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Can anyone help me identify this Tastykake reefer?  It came in an unmarked LTI American Flyer box. I have some of the TCA Atlantic Division cars but I'm not sure if this is one.  I usually keep a detailed inventory on a spreadsheet with where I bought it and how much I paid but unfortunately my list got overwritten by an older version of the list and I lost a whole lot of detailed info about my collection.  I'm thinking of selling it but have no idea how to describe it.  Any info would be helpful.  Thanks!




Images (2)
  • Tasty1
  • Tasty4
Original Post

I'd have to agree.  I don't have one in hand to compare in a very detailed manner, but I'm pretty sure RGS did a Tastykake car that looked very similar to that in O Gauge.  It's very possible he did some in S Gauge too.

I just checked ebay, if you search "tastykake o gauge" you will see an O Gauge version (looks to be exact same graphics).  Seller doesn't mention RGS in the listing (does say it's a custom decoration job and pad printed), but it's clearly the same car you have, but in O Gauge.

Based on the other offerings from the same seller, I feel confident it's an RGS product, as I recognize several of the others as such. (there is also an HO version of this same car, less the "return to" and other markings near the cupcakes)


Last edited by Dave45681

Not that it is or isn't; but art being the same is no guarantee of the same maker, or printer. The print/ink styles would be a better comparison than the art itself.

Within advertising there is "generic" art released by companies for various comercial uses, usually ad creation, but sometimes for any promotion of the product in general. It is/was known as "cut art" and there used to be catalogs full of logos and items of everything you could imagine. You cut out a photo & maybe text etc., paste it on paper, then photograph it, and make a plate/screen by that photo .  It still exists in digital forms today, and the whole photo bit has been replaced with scanning and or layered files, etc. since the 80s....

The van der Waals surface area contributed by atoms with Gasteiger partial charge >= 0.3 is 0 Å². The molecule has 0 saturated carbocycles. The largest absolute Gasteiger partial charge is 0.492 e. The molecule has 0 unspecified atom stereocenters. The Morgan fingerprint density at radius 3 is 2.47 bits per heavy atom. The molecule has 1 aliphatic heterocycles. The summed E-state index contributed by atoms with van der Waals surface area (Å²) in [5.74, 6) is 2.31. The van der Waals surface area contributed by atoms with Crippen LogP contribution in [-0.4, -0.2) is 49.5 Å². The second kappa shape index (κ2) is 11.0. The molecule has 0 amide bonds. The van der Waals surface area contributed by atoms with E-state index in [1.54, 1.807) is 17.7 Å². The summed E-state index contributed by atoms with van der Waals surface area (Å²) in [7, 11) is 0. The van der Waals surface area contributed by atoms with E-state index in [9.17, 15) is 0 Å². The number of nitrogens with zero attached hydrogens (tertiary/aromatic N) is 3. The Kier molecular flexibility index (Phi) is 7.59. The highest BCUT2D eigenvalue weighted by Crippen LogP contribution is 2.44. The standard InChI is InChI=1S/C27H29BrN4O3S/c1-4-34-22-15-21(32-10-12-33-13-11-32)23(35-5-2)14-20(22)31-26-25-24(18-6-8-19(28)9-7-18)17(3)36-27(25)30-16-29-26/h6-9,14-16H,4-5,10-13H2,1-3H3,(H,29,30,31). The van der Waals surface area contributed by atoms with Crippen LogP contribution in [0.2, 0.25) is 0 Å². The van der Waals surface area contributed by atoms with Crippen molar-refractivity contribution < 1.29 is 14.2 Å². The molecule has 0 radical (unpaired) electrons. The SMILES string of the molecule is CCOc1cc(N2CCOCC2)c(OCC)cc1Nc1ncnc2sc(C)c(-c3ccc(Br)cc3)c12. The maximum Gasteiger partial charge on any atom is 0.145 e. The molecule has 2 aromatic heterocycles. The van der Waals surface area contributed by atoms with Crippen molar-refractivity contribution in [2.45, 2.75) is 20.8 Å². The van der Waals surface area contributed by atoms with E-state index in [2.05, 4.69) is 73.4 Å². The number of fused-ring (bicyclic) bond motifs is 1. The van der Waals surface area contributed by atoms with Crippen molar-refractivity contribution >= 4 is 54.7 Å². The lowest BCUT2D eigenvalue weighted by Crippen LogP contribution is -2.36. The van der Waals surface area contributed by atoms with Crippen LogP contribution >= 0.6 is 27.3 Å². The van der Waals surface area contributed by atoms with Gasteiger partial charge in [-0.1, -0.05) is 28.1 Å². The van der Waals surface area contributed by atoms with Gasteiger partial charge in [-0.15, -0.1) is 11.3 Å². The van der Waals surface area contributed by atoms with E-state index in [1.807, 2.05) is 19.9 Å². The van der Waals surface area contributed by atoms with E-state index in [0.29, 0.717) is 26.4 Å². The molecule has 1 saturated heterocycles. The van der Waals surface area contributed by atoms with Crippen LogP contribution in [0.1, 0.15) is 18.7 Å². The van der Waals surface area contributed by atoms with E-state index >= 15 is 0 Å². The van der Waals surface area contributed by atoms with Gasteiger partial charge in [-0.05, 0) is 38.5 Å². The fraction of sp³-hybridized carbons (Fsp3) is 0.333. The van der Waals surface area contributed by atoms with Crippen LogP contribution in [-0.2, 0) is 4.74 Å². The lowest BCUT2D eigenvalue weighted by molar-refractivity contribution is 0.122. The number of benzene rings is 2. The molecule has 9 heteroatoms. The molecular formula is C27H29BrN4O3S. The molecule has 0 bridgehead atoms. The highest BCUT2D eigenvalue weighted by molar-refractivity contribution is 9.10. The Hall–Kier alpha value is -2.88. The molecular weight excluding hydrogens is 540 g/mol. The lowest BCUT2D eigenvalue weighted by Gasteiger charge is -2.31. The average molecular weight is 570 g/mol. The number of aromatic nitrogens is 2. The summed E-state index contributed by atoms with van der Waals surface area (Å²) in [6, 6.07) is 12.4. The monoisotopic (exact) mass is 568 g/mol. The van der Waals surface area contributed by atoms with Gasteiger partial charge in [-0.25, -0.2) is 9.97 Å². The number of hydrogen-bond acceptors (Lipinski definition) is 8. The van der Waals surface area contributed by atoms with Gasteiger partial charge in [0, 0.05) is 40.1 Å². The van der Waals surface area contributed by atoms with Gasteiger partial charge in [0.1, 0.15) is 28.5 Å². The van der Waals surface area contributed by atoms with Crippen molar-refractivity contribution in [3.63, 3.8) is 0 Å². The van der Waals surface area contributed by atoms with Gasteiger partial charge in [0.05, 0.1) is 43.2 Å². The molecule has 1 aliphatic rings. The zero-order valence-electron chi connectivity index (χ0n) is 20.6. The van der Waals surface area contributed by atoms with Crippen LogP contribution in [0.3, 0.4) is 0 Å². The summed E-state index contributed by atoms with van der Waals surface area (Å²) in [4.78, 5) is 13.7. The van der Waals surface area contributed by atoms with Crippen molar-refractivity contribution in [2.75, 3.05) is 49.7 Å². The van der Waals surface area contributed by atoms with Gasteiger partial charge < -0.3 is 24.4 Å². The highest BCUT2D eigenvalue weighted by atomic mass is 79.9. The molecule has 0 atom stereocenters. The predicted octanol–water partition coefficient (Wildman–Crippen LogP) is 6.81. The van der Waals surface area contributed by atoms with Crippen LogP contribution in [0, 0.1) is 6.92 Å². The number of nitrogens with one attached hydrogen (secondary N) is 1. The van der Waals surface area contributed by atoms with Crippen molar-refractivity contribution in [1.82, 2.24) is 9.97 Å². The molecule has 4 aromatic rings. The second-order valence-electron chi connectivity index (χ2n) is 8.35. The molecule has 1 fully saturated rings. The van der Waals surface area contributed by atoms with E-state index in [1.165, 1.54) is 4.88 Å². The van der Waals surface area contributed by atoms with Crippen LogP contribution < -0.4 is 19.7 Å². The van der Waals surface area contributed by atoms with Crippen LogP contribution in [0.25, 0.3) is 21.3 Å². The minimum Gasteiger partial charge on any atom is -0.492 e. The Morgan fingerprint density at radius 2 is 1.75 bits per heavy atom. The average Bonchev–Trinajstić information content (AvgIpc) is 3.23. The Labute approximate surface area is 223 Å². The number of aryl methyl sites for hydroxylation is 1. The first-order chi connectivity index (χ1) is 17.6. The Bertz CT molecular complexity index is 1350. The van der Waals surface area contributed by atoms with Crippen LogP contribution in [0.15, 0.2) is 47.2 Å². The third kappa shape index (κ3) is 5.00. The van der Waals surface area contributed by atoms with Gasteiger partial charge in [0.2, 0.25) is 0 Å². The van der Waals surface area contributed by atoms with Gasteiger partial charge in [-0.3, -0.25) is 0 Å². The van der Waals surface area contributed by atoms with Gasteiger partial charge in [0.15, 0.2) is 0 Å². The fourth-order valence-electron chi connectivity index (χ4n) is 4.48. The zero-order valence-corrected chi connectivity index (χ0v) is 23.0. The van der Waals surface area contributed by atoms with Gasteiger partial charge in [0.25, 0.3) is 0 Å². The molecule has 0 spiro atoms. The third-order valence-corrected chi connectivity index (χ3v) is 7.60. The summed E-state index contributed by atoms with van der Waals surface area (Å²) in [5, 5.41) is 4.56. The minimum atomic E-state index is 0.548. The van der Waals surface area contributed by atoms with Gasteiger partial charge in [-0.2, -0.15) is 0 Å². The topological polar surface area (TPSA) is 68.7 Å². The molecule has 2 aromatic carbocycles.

To white out some text, used to be no big deal.(gotta read the catalogs granted permissions, restrictions, etc.)  Licensing has changed a lot and I imagine the reigns to be tighter today, but cut art availability is pretty important to help promotion when you aren't #1, 2 or even #3. They would likely rather see elimination of text than a blob for the most part too. 

@RadioRon posted:

It IS in fact, RGS.  I have seen a few of his things in S at his booth at York.  He has previously done Dunkin cars..Krispy Kreme, & several for the Beatles.  I think he has gotten into trouble for using copyrighted content before, but he must believe what he is doing.

I suspect (no inside knowledge or anything) that topic has caused the somewhat noticeable trend towards designs with fewer/no issues in that regard over the more recent years.


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